Women suffering from eating disorders such as anorexia and bulimia may take longer to get pregnant, finds a new study.
A team at King's College London and UCL investigated a group of 11,088 pregnant women from the Avon area of the UK.
Women with lifetime anorexia and bulimia were compared to the group as a whole to assess the impact of their eating disorder on attitudes to fertility and pregnancy.
The survey revealed that a higher proportion of women with a history of anorexia and bulimia took longer than six months to conceive compared to the general population.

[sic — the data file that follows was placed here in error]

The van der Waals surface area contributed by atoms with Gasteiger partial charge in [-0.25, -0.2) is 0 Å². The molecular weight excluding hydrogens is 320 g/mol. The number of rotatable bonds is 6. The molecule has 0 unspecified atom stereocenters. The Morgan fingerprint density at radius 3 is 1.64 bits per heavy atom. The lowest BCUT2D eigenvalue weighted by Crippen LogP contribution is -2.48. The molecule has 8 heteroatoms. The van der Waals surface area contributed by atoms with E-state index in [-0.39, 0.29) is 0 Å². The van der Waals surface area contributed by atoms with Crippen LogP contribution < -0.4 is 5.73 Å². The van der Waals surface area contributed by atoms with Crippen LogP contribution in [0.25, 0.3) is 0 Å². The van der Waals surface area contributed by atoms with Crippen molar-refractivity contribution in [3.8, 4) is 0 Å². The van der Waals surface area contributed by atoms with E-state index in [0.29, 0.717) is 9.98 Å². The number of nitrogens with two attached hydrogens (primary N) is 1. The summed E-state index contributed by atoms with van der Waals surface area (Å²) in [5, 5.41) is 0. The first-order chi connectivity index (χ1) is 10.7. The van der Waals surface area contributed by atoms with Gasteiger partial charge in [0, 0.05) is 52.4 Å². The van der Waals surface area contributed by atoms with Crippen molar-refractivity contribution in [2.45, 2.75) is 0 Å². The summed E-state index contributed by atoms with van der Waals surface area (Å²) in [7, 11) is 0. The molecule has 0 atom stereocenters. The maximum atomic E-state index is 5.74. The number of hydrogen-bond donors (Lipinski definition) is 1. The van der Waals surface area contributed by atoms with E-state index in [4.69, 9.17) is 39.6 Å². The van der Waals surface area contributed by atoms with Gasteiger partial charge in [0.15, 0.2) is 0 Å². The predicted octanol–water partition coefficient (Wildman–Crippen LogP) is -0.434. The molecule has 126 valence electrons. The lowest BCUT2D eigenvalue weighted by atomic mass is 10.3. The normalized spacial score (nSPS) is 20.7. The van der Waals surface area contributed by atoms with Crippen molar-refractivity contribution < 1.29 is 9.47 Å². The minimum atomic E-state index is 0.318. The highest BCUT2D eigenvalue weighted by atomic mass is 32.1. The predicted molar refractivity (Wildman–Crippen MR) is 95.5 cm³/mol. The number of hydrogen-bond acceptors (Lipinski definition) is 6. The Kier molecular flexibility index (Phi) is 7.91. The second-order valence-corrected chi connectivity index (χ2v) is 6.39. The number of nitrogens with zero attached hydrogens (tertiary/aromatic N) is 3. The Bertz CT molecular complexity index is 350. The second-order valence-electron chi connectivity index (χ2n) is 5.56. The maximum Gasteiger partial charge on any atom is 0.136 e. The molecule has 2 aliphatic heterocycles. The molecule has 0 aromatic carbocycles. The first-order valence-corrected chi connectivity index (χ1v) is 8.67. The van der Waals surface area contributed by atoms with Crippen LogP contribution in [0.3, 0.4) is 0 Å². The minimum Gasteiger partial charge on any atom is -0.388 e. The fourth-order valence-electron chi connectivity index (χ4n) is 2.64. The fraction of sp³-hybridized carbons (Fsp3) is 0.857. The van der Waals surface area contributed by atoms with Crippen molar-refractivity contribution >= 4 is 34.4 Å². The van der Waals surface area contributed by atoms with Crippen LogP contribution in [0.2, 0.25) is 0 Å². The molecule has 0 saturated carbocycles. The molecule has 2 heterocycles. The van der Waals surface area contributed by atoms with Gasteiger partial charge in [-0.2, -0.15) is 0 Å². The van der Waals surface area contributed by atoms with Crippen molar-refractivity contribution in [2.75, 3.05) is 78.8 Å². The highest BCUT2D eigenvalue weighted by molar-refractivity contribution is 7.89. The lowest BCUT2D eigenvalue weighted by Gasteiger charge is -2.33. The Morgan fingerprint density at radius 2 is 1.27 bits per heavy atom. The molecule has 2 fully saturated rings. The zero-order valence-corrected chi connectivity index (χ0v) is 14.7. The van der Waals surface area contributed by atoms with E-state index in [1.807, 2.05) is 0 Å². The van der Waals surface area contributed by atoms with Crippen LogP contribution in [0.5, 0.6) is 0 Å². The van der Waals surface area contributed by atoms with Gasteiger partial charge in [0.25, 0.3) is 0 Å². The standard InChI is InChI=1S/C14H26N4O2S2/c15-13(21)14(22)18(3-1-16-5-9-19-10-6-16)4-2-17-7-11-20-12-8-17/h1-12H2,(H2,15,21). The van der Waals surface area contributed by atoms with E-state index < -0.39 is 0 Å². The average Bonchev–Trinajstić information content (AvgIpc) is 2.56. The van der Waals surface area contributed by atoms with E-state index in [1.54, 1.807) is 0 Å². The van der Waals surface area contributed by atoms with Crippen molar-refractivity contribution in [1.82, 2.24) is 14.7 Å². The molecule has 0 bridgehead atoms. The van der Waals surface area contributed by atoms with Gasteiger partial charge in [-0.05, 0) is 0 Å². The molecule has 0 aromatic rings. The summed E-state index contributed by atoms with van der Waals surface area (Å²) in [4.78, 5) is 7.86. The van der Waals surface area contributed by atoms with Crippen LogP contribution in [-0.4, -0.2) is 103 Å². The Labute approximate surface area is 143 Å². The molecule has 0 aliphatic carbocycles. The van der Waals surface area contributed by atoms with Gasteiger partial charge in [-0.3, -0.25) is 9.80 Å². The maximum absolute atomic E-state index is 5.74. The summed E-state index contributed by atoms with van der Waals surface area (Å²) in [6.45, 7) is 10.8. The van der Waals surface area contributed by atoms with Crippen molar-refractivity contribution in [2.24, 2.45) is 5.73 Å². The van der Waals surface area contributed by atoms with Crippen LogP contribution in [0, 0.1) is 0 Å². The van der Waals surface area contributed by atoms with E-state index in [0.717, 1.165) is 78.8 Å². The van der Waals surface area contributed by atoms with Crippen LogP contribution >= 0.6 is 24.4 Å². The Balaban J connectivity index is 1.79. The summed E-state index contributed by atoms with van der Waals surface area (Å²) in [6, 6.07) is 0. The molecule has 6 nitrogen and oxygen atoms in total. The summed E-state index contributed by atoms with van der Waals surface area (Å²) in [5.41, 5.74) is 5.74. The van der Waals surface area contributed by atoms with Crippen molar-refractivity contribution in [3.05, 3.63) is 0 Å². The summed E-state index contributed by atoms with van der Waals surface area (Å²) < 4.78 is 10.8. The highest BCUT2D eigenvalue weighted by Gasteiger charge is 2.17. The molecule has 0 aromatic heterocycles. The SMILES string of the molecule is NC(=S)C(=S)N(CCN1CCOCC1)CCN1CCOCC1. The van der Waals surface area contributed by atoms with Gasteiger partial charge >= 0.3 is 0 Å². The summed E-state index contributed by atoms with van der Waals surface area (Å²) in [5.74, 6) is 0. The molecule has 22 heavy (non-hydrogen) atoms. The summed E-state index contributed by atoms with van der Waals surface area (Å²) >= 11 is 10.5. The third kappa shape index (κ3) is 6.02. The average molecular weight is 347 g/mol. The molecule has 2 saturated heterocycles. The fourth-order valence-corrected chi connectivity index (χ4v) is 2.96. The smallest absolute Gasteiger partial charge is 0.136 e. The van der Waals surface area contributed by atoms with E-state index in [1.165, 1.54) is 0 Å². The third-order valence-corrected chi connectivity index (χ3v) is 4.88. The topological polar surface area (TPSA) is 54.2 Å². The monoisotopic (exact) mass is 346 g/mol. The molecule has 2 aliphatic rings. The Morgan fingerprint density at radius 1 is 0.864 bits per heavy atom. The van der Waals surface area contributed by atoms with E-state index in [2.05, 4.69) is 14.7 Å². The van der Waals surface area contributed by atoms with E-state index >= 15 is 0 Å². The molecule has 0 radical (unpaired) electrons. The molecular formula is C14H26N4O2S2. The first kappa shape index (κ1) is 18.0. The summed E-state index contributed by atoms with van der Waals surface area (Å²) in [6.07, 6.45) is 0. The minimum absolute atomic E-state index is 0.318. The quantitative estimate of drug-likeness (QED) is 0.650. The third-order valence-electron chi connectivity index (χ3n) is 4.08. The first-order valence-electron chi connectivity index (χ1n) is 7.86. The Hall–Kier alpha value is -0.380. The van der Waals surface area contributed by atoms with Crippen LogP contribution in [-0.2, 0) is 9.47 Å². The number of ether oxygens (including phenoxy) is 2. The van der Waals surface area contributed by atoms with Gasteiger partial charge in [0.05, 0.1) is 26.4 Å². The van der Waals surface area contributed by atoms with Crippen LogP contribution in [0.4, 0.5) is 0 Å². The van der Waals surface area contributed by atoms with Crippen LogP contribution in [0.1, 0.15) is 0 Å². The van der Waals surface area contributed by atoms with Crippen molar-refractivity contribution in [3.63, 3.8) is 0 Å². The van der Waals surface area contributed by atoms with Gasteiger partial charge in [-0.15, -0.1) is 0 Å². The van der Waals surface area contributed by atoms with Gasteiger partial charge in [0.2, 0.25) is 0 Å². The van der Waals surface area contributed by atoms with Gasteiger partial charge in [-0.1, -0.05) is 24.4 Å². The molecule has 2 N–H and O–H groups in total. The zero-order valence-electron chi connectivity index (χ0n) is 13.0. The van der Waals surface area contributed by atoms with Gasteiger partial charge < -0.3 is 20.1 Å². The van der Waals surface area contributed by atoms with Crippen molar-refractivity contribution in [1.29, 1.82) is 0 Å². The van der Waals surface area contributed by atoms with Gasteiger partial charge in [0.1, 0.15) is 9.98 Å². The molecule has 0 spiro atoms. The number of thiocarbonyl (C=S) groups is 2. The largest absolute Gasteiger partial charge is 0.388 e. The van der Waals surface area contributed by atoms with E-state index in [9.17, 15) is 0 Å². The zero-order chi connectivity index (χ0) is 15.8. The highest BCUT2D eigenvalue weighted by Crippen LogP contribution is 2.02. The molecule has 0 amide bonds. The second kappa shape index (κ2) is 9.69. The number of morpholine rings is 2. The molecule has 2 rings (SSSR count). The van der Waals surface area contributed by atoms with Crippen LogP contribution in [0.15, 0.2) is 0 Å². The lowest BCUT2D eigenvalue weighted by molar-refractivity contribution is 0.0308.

It also revealed that women with anorexia and bulimia were more than twice as likely than the general population to have received treatment or help to conceive their current pregnancy.
However, when asked at 18 weeks gestation, women with anorexia were more likely to report that their current pregnancy was unintentional.
In this group of women 41.5 percent said their pregnancy was unplanned compared to 28.6 percent of women in the general population.
The majority of women reported feeling overjoyed or pleased when they discovered that they were pregnant, but eating disorders were linked to negative feelings about pregnancy.
"This research highlights that there are risks to fertility associated with eating disorders," said lead author, Abigail Easter, from the Institute of Psychiatry at King's College London.
The study will be published in BJOG: An International Journal of Obstetrics and Gynaecology.